Welcome to the web page keeping you up to date with progress on building the new carriages.
Photographs taken w/e 1st/2nd November 2014 (Carriage 23 progress) Taken by Adrian Britchford
Carriage 24 is the last of the four coaches that we are building at the current time. Before we look at the work being carried out on number 24 it is perhaps worth looking back to the humble beginnings of the carriage programme.
The first discussions regarding new carriages took place in 1996 when it was decided that we had the skills and the enthusiasm to “have a go”. In order to build a replica carriage we had to have all the correct information and we were extremely fortunate that the Tal-y-llyn Railway not only had an ex Corris carriage, which they had beautifully restored, but they were willing to let us visit their works at Pendre and carry out a full dimensional survey.
We were always conscious that whatever we built had to comply with current legislation and safety standards and as such the Tal-y-llyn coach did not although as a heritage vehicle with grandfather rights it did not need to.
However, the chassis of a Tal-y-llyn “standard” bogie carriage did comply and a further touch of authenticity was the fact that they were originally designed by Alan Meaden, the Secretary in the formative years of the Corris Railway Society. We approached the TR to see if they would allow us to adapt the chassis drawings for our purposes and they very kindly agreed. The drawings were therefore copied before being modified to suit our purposes by reducing the overall length. The next item we had to resolve was the design of the bodywork which had to be strengthened to maintain its integrity in the event of a crash. So a design was evolved whereby the carriage had a metal body frame constructed of 50 x 50 steel box sections covered in marine ply to create the “old” look yet still be compliant with Regulations. The design was approved by our Structural Engineer and submitted to the Railway Inspectorate for their approval, which was granted prior to construction beginning. One more slice of luck was to come our way when the TR asked us if we wanted the bogies from their Corris carriage as they were carrying out a programme of standardising bogies throughout their fleet, an offer we gratefully accepted.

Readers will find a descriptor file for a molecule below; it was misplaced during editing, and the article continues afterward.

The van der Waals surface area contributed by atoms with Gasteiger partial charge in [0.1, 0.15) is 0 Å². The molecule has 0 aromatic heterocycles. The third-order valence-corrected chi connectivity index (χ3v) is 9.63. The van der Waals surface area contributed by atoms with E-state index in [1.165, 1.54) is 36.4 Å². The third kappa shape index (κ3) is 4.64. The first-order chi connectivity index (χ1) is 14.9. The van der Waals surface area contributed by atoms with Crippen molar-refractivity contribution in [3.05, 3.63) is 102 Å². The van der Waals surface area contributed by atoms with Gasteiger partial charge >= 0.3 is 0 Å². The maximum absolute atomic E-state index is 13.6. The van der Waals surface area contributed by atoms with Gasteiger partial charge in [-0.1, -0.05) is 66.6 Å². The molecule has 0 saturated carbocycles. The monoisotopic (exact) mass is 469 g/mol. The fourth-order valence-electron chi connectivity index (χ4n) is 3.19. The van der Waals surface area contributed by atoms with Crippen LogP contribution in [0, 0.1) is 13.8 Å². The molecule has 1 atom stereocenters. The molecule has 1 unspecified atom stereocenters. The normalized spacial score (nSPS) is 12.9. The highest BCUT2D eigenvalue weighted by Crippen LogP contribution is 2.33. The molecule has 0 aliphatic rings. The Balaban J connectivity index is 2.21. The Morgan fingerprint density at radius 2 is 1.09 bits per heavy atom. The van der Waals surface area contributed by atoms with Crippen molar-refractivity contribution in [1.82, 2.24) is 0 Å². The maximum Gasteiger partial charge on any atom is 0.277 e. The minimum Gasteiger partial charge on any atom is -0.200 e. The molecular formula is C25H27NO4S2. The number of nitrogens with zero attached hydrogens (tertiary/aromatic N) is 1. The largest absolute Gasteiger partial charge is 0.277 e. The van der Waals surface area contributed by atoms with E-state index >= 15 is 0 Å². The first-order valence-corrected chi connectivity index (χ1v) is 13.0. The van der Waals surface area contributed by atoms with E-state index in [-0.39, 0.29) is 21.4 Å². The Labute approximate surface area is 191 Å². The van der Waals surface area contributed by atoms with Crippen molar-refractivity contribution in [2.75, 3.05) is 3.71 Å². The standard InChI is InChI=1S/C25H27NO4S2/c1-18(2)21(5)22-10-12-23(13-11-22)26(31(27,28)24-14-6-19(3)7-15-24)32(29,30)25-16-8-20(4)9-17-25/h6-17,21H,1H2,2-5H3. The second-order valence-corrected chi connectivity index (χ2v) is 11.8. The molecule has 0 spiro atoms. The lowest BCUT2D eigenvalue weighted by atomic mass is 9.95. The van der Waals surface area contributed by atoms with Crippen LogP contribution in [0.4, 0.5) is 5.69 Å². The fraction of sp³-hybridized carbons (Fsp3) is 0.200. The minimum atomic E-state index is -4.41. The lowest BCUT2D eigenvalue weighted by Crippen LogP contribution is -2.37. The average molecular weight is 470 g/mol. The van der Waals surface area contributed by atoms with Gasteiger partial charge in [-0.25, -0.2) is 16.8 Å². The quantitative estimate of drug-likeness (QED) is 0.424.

So we had the drawings, the necessary approval and the desire to build our first bogie carriage which would become Number 21. Thanks to the kind offer made by a member we also had premises we could build it. This took place over the next two or three years on Monday evenings and Saturday mornings and included copious amounts of fish and chips being devoured. The aim was to get the carriage as near finished as possible and take it to Maespoeth in time for the official re-opening of the railway in 2003. This was achieved and the vehicle was loaded onto a lorry not without a few headaches owing to tight clearances – and transported to Maespoeth.
The carriage became a work in progress once at Maespoeth and probably still is not 100% finished to this day as it has always been needed in service!